Forth what it’s Worth . . .

This is probably a common typo involving the Texas city of Fort Worth. But the fact that it appears on one of the most visited pages on the Internet — yahoo.com — makes it a real embarrassment:

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Pleading or pledging

Readers could be pleading with the editors at Yahoo Lifestyle to employ a proofreader, or at least a spell-checker:

Feeling the stress

It must have been a stressful weekend over at the editor’s desk at yahoo.com. Maybe that’s why the editors missed the missing apostrophe here:

Or failed to recognize that schoolyard is one word:

Someone should demand to know why a typo like this slipped through the spell-checker:

(Oh, yeah. I forgot. Yahoo editors don’t use spell-checkers. Or proofreaders.)

No spell-checker would have caught this perfectly spelled bit of nonsense:

I have no idea what that was supposed to be. Can anyone translate it for me?

What editors got wrong on Yahoo News

Maybe it’s just a typo to the editors at Yahoo News, but to the readers it’s a red flag:

Can you trust a source that doesn’t require proofreading on its home page and that doesn’t even use a spell-checker?

Trump’d up charges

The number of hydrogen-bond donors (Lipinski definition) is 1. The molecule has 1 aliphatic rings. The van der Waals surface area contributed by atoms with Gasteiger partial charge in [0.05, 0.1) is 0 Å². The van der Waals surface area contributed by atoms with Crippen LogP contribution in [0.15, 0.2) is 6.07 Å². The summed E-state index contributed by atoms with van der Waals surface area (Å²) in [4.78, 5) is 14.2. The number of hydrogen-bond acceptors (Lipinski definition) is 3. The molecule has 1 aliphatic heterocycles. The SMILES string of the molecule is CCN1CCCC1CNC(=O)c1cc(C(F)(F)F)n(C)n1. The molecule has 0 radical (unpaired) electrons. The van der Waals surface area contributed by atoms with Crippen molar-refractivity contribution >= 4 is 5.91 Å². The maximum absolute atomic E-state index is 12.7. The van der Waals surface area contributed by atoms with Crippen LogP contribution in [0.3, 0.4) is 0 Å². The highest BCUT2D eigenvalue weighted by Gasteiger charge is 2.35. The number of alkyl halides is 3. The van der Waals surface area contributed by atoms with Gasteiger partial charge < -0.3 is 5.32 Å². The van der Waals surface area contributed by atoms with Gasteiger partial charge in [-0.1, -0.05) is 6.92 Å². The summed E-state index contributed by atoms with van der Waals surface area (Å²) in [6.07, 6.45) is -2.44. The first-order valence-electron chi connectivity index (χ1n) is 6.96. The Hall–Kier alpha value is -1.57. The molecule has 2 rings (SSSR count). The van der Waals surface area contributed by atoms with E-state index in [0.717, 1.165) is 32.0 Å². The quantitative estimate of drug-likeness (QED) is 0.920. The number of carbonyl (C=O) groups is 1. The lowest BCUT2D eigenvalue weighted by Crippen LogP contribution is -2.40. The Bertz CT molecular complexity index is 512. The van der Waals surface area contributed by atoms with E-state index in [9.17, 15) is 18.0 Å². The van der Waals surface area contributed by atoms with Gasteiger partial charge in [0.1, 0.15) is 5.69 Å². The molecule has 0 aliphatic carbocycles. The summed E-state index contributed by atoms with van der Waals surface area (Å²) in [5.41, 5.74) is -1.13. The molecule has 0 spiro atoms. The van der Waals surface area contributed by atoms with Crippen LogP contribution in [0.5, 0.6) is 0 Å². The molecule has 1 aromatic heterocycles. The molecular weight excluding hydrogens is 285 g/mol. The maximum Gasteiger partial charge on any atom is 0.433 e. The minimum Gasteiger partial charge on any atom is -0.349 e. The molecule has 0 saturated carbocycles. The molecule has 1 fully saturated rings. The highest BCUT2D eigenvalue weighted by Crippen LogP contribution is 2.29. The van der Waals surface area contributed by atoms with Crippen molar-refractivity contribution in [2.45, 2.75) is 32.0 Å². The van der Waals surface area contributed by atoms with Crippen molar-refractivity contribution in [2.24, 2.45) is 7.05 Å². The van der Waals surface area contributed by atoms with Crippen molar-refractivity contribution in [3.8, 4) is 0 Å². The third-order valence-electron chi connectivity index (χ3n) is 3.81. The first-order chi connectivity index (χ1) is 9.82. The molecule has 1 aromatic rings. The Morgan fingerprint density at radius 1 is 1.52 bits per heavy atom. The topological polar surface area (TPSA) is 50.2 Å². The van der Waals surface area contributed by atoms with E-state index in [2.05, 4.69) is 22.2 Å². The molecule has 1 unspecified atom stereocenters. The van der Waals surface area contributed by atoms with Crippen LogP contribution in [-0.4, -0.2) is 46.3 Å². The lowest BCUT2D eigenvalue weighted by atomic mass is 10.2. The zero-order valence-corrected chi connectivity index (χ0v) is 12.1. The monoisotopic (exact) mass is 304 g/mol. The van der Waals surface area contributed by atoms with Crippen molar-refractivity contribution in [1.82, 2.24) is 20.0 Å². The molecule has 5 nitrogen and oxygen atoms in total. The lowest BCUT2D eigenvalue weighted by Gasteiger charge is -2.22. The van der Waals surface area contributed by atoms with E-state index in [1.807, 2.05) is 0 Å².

Are charges that Yahoo! News editors are careless just trumped up charges?

Maybe it’s only a typo and the editor really meant trumped. Or Trump’s.

Maybe the editor will laywer-up

From the home page Yahoo! News, the world’s most trusted news source:

How many pilots?

When a typo appears on Yahoo! News (at least I hope it’s just a typo), it can leave me scratching my head:

After dusting the dandruff off my keyboard, I have to ask: How many pilots were doin’ the asking? One pilot asks passengers to pray? Or two or more pilots ask passengers to pray?

I’m praying for an answer.

Who do you trust?

Would you consider Yahoo! News a trustworthy source of information if the editors either don’t proofread or can’t spot an obvious typo in a headline?

The word they were going for is affluenza, a blend of affluence and influenza, which joined the pop culture lexicon in 2013 when it was used in the defense of an obnoxious teen charged with four counts of intoxication manslaughter.

I suspect this is wrong

I’m not sure, but I think there’s an error in this headline from Yahoo! News:

Were there two London attacks, or were they suspected attacks? And what the heck was identified? I’m so confused. But so is the writer of this headline, I suspect.

Is there a letter missing?

Looks like there’s a letter missing in this headline from Yahoo! News:

I think they meant skycrapper.

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